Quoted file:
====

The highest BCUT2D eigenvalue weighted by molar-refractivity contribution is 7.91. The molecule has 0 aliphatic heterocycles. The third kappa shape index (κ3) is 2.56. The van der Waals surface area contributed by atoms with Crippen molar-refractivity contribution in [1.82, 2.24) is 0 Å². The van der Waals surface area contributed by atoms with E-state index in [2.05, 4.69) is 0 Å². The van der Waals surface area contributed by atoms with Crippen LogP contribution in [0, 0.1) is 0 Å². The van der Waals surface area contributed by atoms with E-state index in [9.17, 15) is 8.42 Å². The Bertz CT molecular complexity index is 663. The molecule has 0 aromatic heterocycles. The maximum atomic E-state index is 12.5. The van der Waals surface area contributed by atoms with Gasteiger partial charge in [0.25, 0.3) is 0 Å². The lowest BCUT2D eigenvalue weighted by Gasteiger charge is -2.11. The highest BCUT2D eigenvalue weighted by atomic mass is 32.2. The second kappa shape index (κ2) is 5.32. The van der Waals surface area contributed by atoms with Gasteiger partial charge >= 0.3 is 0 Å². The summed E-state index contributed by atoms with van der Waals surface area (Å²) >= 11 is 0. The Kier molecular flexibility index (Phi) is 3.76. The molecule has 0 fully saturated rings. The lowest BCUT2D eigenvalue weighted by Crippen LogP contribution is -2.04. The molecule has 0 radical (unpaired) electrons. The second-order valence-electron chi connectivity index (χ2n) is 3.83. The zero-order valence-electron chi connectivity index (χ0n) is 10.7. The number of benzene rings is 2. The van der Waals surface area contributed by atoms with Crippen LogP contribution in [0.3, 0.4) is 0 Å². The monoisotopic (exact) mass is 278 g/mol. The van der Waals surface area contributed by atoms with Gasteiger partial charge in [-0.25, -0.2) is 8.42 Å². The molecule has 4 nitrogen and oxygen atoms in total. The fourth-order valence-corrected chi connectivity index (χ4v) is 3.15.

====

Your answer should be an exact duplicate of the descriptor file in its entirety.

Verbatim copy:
The highest BCUT2D eigenvalue weighted by molar-refractivity contribution is 7.91. The molecule has 0 aliphatic heterocycles. The third kappa shape index (κ3) is 2.56. The van der Waals surface area contributed by atoms with Crippen molar-refractivity contribution in [1.82, 2.24) is 0 Å². The van der Waals surface area contributed by atoms with E-state index in [2.05, 4.69) is 0 Å². The van der Waals surface area contributed by atoms with Crippen LogP contribution in [0, 0.1) is 0 Å². The van der Waals surface area contributed by atoms with E-state index in [9.17, 15) is 8.42 Å². The Bertz CT molecular complexity index is 663. The molecule has 0 aromatic heterocycles. The maximum atomic E-state index is 12.5. The van der Waals surface area contributed by atoms with Gasteiger partial charge in [0.25, 0.3) is 0 Å². The lowest BCUT2D eigenvalue weighted by Gasteiger charge is -2.11. The highest BCUT2D eigenvalue weighted by atomic mass is 32.2. The second kappa shape index (κ2) is 5.32. The van der Waals surface area contributed by atoms with Gasteiger partial charge >= 0.3 is 0 Å². The summed E-state index contributed by atoms with van der Waals surface area (Å²) >= 11 is 0. The Kier molecular flexibility index (Phi) is 3.76. The molecule has 0 fully saturated rings. The lowest BCUT2D eigenvalue weighted by Crippen LogP contribution is -2.04. The molecule has 0 radical (unpaired) electrons. The second-order valence-electron chi connectivity index (χ2n) is 3.83. The zero-order valence-electron chi connectivity index (χ0n) is 10.7. The number of benzene rings is 2. The van der Waals surface area contributed by atoms with Crippen LogP contribution in [0.3, 0.4) is 0 Å². The monoisotopic (exact) mass is 278 g/mol. The van der Waals surface area contributed by atoms with Gasteiger partial charge in [-0.25, -0.2) is 8.42 Å². The molecule has 4 nitrogen and oxygen atoms in total. The fourth-order valence-corrected chi connectivity index (χ4v) is 3.15.